The biggest thing going for North Carolina is momentum. After getting off to a rough start in 2013 (1-5), the Tar Heels kicked things in gear and ended the season winning six of the final seven games of the year, including a bowl victory. Larry Fedora finally seems to have things in order for a potential run to a division title, and he does so with 15 starters coming back this season. Marquise Williams will keep the dual-threat going for the Tar Heels after leading the team in rushing in 2013 and second to Bryn Renner in passing, but getting running back TJ Logan more involved should be in the plans. North Carolina may be a little in development on the defensive line, but the linebackers and secondary are in really good shape this fall.

2. Miami (Last year: 9-4; lost to Louisville in Russell Athletic Bowl)

It is hard to believe but Miami is entering its 11th season as a member of the ACC and is still searching for a trip to the ACC Championship Game. Could this finally be the year for the Hurricanes? Al Golden certainly has a running back to lead his offense there with Duke Johnson and the defense did put up some better numbers in 2013 compared to 2012 by knocking off roughly four points and 60 yards per game. And for the first time in a while Miami posted back-to-back seasons with a positive turnover margin. Want more? The offense has increased its average scoring each season Golden has been in Miami. Yet, they can’t seem to take a firm grasp on the Coastal Division. Why? Inconsistent play. Miami will be challenged early with road games at Louisville and Nebraska and a home date against Arkansas State is no guarantee. Miami also catches Florida State on the schedule, which could hurt their chances in the division race when other possible contenders skip FSU (and Clemson).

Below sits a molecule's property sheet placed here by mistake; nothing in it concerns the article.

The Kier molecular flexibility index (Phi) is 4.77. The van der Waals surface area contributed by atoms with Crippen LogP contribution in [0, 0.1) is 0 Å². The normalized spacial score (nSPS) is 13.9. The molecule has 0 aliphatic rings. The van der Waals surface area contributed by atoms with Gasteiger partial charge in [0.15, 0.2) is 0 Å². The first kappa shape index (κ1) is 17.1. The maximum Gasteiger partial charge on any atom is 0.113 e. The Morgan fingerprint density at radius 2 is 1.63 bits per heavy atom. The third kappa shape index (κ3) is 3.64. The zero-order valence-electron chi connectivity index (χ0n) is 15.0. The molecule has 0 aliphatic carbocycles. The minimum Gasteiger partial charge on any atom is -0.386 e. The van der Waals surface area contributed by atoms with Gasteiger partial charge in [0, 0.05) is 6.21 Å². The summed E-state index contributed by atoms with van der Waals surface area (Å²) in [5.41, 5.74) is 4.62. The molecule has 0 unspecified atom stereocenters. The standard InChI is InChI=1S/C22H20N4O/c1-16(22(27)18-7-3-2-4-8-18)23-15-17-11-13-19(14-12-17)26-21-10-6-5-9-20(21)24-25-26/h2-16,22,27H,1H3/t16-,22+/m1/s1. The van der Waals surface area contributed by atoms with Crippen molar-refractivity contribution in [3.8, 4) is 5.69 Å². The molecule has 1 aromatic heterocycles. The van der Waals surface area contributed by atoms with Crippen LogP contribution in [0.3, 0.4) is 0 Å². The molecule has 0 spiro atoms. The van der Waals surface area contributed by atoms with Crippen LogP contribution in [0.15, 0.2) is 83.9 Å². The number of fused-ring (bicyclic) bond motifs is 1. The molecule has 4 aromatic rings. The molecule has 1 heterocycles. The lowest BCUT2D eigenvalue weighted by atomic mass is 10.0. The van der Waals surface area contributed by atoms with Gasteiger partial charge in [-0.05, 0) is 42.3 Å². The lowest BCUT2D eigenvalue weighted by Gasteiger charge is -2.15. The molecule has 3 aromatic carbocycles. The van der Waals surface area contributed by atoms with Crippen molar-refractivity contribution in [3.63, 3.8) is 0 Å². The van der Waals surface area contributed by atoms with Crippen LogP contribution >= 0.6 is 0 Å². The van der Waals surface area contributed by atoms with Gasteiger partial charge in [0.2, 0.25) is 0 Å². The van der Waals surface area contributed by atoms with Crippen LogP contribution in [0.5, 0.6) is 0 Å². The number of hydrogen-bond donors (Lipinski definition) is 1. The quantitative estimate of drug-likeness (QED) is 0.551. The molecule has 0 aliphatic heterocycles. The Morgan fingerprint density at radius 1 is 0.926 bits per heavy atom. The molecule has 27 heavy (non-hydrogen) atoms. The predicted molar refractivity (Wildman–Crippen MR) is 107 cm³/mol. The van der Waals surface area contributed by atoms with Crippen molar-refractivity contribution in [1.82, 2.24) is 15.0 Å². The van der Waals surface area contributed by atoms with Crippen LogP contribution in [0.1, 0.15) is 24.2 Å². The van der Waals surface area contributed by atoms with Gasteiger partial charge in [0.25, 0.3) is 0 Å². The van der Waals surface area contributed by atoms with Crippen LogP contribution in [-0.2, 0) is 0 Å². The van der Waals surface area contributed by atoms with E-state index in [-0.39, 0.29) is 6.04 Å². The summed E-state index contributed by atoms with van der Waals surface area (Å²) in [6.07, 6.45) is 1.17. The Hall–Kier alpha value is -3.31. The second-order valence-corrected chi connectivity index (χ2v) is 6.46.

3. Virginia Tech (Last year: 8-5; lost to UCLA in Sun Bowl)
Virginia Tech returns nine starters on offense, but the Hokies break in a new starting quarterback. Fortunately, transfer Michael Brewer is not without experience and could be ready to step right into action in Blacksburg. The offensive line has just one hold to fill as well, so stability and uniformity should not be a concern. Virginia Tech’s biggest concern will just be scoring points after averaging just 22.5 points per game last season. And that’s the catch. Virginia Tech only allowed 19.3 points per game last season, so the Hokies probably should have won more than eight games. There is a chance to get off to a good start too, because the road trip at Ohio State looks much more manageable now with Braxton Miller out for the season.

4. Pittsburgh (Last year: 7-6; beat Bowling Green in Little Caesars Pizza Bowl)